Philippines slips in human capital ranking
THE PHILIPPINES has remained among East Asia and the Pacific’s top 10 economies in terms of human resource development, according to an annual report of the World Economic Forum that nevertheless showed the country slipping in regional and global ranking, weighed down by challenges in skills application and accumulation through work.
The World Economic Forum’s Human Capital Report 2017 showed the Philippines slipping to ninth place in East Asia and the Pacific from eighth spot last year, with a global rank of 50th out of 130 countries and a score of 64.36 on a scale where 100 is the “best” mark, down from 49th spot — also out of 130 economies — with a 71.75 grade in the 2016 roster.
The Philippines’ score fell below East Asia and the Pacific’s 65.77 average this year, but bested the region’s 69.75 grade last year.
China, which ranked 11th in East Asia and the Pacific and 71st globally last year with a score of 67.81, broke into the region’s top 10 this year, dislodging Vietnam (now 64th globally with a score of 62.19) from the group and jumping over Mongolia (10th in the region and 51st globally with a 64.35 grade), the Philippines and Thailand (eighth in the region and 40th globally with 66.15) to land seventh spot in the region and 34th globally with a 67.72 grade.
The index ranks 130 countries on how well they are developing their human capital on a scale
from 0 (worst) to 100 ( best) across four dimensions, namely: capacity, deployment, development and know-how, and five age groups: 0–14 years; 15–24 years; 25–54 years; 55–64 years; and at least 65 years old.
“It can be used as a tool to assess progress within countries and points to opportunities for cross-country learning and exchange,” the report explained.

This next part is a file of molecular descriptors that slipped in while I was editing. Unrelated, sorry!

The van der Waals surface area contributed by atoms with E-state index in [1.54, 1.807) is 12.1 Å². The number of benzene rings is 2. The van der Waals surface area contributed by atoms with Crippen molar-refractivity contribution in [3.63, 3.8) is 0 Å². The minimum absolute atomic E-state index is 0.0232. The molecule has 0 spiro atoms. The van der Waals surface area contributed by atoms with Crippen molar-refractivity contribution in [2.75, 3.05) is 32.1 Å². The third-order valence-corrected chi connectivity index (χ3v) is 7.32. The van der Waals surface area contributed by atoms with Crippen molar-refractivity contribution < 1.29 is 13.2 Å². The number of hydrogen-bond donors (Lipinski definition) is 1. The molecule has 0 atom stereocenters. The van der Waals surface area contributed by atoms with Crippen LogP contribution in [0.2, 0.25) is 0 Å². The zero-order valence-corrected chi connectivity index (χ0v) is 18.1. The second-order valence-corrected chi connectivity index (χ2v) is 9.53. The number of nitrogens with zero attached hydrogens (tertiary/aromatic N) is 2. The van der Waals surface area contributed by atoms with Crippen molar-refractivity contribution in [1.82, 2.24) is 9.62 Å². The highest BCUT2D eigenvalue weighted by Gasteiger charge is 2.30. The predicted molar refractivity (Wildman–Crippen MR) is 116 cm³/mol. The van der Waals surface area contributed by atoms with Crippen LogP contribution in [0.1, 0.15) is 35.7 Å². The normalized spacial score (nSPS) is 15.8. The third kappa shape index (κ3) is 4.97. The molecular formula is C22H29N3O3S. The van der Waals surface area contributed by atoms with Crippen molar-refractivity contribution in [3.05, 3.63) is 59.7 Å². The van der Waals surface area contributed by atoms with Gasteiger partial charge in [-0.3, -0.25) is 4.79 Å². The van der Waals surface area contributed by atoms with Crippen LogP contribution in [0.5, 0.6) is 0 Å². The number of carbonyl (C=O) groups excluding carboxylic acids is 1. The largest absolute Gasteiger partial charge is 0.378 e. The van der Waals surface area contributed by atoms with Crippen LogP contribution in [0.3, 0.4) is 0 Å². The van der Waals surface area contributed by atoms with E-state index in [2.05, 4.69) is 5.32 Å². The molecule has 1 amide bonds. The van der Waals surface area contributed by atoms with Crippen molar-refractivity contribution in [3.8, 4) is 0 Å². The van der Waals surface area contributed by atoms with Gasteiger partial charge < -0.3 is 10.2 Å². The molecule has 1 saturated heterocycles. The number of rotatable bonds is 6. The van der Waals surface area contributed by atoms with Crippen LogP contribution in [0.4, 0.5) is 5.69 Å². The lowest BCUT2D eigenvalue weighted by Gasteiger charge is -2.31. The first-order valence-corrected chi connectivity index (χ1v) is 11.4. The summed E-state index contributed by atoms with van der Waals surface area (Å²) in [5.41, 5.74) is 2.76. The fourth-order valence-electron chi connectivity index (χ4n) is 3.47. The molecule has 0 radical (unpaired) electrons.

The “capacity” subindex measures gains in education; “deployment” covers skills application and accumulation of skills through work; “development” quantifies efforts to educate, train and upgrade the skills of students and the working-age population; while the “knowhow” subindex “captures the breadth and depth of specialized skills used at work”.
Measured against these subindices, the Philippines placed:
• 19th with a score of 78.8 in terms of capacity, which covers literacy and numeracy, as well as primary, secondary and tertiary education attainment;
• 60th with 65.7 in terms of development, covering primary, secondary, tertiary and vocational education enrolment; quality of primary schools; quality of education system; skill diversity of graduates and extent of staff training;
• 60th with 52.3 in know- how, covering share of medium and highly skilled workers, availability of skilled employees and economic complexity (which measures degree of sophistication of a country’s “productive knowledge” as shown in the quality of its exports);
• 87th with a grade of 60.6 in terms of deployment, covering labor force participation rate, employment gender gap, as well as unemployment and underemployment rate.
Sought for comment, Labor Undersecretary Joel B. Maglungsod, whom the administration of President Rodrigo R. Duterte had plucked from the leftwing labor movement to serve in government, said that while the current government’s P8.44-trillion “Build, Build, Build” infrastructure development program may help improve human resource use in the Philippines, it is “temporary” and not “strategic in nature” when it comes to developing human capital “[ k]asi pagkatapos ng ( because after) infrastructure and construction ( is completed), wala na (development and use of human resource ends).”
“We really need to develop agriculture and our manufacturing sector, as well as processing of raw materials in mining for instance,” Mr. Maglungsod said partly in Filipino and English, referring to the administration’s intention to end the export of metal ore and develop local processing capability.
“In order to establish economic stability, you also have to stabilize workers in their employment, because workers are the primary force of our economy,” he added in a telephone interview, citing the need to tighten restrictions on contractual hiring of workers. — with